Waterboarding Used as Treatment Not Torture
In last week’s article we discussed the various causes and treatment options for rhinosinusitis (RS). For treatment options, we touted saline nasal irrigations as front-line therapy no matter the cause of the nasal and sinus symptoms. Some readers responded with questions about why the procedure is so effective and requested more detailed information about the process.
A discussion about excessive respiratory mucus may not make a particularly pleasant topic; unless, of course, you are a teenage boy preparing to compete in a spitting contest or a rookie baseball player trying to appear fashionable with his spitting. Nevertheless, we will proceed.
The analogy with waterboarding may not be pleasant, but the term is used in place of irrigation or lavage to emphasize that to be effective, the procedure involves more than simply spraying a mist of saline into the nostrils. There must be adequate pressure and volume of the solution to clean out the nose and sinuses. Waterboarding is associated with interrogation and torture, but saline lavage certainly doesn’t fall into that category.
RS is simply inflammation of the mucosal lining of the nose and sinuses and there are a number of factors that can precipitate this inflammatory response. These were described in last week’s article. Two of the most common culprits are infection and allergens. Inflammation is a critical component of our complex immune system. When an irritant contacts the lining of the nose, blood flow increases to the area in order to transport immunologic defensive cells and other biochemicals to the area to fight off the offending agent. This increase in blood flow results in nasal mucosal edema (swelling) and thus a ‘stopped up nose’. Another component of the inflammatory response is stimulation of mucous glands that release large amounts of mucus causing a ‘runny nose’. This mucus causes aggravating symptoms with anterior and posterior nasal drainage, but we need to remember that “mucus is our friend” because it traps offending agents, like viruses and bacteria, and facilitates removing them from our body when we expectorate the mucus. However, many people can’t tolerate the congestion and drainage and are understandably embarrassed in public when constantly blowing their nose and clearing their throat to spit up mucus from the posterior drainage. People seeking immediate symptom relief turn to OTC cold and sinus meds-the wrong approach! These meds dry the mucus making it difficult to eliminate, and if infection is present, the bugs are somewhat protected by dry, crusty mucus. The mucous membranes also become dry, and this allows further penetration by the bugs prolonging the illness. This is one reason that a simple rhinitis, like a cold, can progress to sinusitis.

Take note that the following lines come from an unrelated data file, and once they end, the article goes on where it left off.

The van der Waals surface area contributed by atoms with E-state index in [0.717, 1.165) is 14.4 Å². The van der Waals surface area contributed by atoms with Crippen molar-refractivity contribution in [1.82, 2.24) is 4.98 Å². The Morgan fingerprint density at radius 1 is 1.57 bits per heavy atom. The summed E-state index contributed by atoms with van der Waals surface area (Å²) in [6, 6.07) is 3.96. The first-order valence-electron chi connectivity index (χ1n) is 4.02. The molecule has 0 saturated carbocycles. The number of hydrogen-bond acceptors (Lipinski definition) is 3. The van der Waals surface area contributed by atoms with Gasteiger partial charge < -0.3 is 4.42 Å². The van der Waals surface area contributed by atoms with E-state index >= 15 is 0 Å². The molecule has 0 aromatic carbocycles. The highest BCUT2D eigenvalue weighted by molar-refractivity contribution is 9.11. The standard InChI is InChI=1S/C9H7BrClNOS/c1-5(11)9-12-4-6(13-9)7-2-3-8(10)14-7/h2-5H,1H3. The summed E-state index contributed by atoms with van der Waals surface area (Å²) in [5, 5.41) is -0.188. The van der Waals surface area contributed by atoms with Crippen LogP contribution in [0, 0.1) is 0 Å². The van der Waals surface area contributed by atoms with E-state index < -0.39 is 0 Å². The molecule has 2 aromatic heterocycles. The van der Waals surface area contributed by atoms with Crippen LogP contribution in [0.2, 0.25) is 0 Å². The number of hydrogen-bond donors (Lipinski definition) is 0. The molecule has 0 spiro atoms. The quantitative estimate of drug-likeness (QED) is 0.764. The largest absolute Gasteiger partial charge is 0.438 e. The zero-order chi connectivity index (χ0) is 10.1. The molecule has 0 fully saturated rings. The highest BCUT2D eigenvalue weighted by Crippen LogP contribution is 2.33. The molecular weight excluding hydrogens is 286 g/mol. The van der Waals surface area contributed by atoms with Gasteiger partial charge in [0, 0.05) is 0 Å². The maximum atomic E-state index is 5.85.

So, this information should make our treatment goals obvious: thinning and removing the mucus. To do so during an attack of RS, drink extra fluids and not just water. Use electrolyte solutions (sports drinks) and brothy soups. We have known for some time that chicken soup is helpful in treating a cold, but there is probably no magic in the chicken, it is the broth that liquefies the mucus. There is one OTC medication that is beneficial called guaifenesin (a well-known brand is Mucinex) that liquefies mucus and lubricates airways facilitating removal of the mucus.
Finally, but most importantly, is the use of nasal irrigation and lavage with buffered saline (therapeutic waterboarding). This procedure simply washes out the mucus and other foreign matter from the nose and improves sinus drainage. The saline reduces the swelling in the nasal cavity by drawing out the excess fluid from the mucosa as a result of a process called osmosis (take my word for it or check with Dr. Google for details). If the congestion is so severe that it interferes with instilling the saline, it is acceptable to pretreat with decongestant nasal sprays. However, do not use these longer than about 3 days.
Instead of a homemade system, we suggest purchasing one of the many kits available at most pharmacies. One of the best known is the Neti-Pot but there are other kits that are just as effective. The following points are important to remember: a) Rather than making the saline solution at home, we think it best to purchase commercial solution that is sterile, buffered, and contains the proper sodium concentration; b) Be sure to use adequate volumes of the solution, 6-7 ounces, that is warm but not hot; c) During acute episodes of RS, irrigations can be done 3-4 times daily. During times when respiratory infections are rampant or during pollen season, it is wise to use irrigations once daily as prophylaxis; d) When the saline is instilled into one nostril, it should pass to the other nostril. Some may enter the throat and this should be expectorated; e) If you are using prescription steroid or antihistamine sprays, their effectiveness is enhanced if they are used after a lavage; f) If you have a spouse or roommate, you might consider doing your waterboarding in the shower rather than over the sink!
Dr. Tippett is the founder of Comprehensive Quality Healthcare Providers located at 1210 Commerce Dr. Suite 106, Greensboro, Ga. 30642. He can be reached at 706-510-3659. Visit his web page at www.drtippett.com